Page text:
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Exenatide Has Hemodynamic Effects in Healthy Men

Last Updated: August 16, 2012.

 

Significant heart rate, cardiac output, peripheral resistance, and sodium:creatinine effects

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The glucagon-like peptide-1 agonist, exenatide, used in the treatment of type 2 diabetes mellitus, has significant acute hemodynamic effects on healthy volunteers, according to a study published in the September issue of the British Journal of Clinical Pharmacology.

THURSDAY, Aug. 16 (HealthDay News) -- The glucagon-like peptide-1 agonist, exenatide, used in the treatment of type 2 diabetes mellitus, has significant acute hemodynamic effects on healthy volunteers, according to a study published in the September issue of the British Journal of Clinical Pharmacology.

Buddhike Mendis, M.R.C.P., of the University of Nottingham in the United Kingdom, and colleagues conducted a randomized, double-blind, crossover study involving eight healthy adult males (mean age, 24 years) who were administered a single 10 µg subcutaneous injection of exenatide or placebo. Hemodynamic measurements were made for two hours after dosing.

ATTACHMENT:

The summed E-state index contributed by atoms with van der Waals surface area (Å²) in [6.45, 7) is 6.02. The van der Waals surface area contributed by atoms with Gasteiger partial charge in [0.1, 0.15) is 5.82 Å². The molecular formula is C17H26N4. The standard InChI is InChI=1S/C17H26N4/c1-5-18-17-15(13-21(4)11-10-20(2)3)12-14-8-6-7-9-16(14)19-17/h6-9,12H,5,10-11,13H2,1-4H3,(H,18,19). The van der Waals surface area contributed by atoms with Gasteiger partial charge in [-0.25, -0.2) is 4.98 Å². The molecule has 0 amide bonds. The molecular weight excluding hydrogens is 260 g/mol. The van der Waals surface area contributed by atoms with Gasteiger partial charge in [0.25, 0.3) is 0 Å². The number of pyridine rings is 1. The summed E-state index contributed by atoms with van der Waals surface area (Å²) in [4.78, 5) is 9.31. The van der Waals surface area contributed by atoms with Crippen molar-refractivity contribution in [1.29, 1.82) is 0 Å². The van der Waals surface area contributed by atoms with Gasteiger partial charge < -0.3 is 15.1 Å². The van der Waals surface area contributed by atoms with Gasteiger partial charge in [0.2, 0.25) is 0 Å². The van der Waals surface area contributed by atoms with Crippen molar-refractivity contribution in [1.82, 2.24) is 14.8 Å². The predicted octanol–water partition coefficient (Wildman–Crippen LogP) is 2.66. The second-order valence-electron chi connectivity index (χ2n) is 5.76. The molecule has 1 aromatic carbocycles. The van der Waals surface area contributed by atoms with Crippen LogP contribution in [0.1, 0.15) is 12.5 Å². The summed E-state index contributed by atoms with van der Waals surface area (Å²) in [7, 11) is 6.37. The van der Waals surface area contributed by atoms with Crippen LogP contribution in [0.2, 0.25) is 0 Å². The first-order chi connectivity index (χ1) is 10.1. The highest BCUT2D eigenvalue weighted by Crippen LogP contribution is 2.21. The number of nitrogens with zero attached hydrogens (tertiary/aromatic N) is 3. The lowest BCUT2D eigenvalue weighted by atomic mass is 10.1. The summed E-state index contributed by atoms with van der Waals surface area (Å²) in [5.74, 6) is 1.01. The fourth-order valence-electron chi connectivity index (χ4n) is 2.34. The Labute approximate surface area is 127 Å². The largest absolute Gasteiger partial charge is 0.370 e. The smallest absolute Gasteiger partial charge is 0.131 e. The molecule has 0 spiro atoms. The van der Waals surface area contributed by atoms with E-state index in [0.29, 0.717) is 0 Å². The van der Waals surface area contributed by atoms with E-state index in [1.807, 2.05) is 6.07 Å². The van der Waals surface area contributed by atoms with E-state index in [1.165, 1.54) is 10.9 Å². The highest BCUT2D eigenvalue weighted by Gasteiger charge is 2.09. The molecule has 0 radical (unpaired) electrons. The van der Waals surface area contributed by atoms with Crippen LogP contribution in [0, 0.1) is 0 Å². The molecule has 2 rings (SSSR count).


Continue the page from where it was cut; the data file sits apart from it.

The researchers found exenatide to be associated with significant vascular and cardiac effects, including a mean increase in heart rate of 8.2 beats min−1, an increase of 1.2 L min−1 in cardiac output, and a decrease in total peripheral resistance of 120 dyn s cm−5. The between-group difference in systolic and diastolic blood pressure was not significant. There was a significant mean increase of 12.4 mmol mmol−1 in the urinary sodium:creatinine ratio with exenatide.

"Exenatide has significant hemodynamic effects in healthy volunteers," the authors write. "The results of this study are consistent with exenatide having both vasodilator and natriuretic properties. The vascular changes may contribute to the hypotensive effect of exenatide when used chronically in patients with diabetes."

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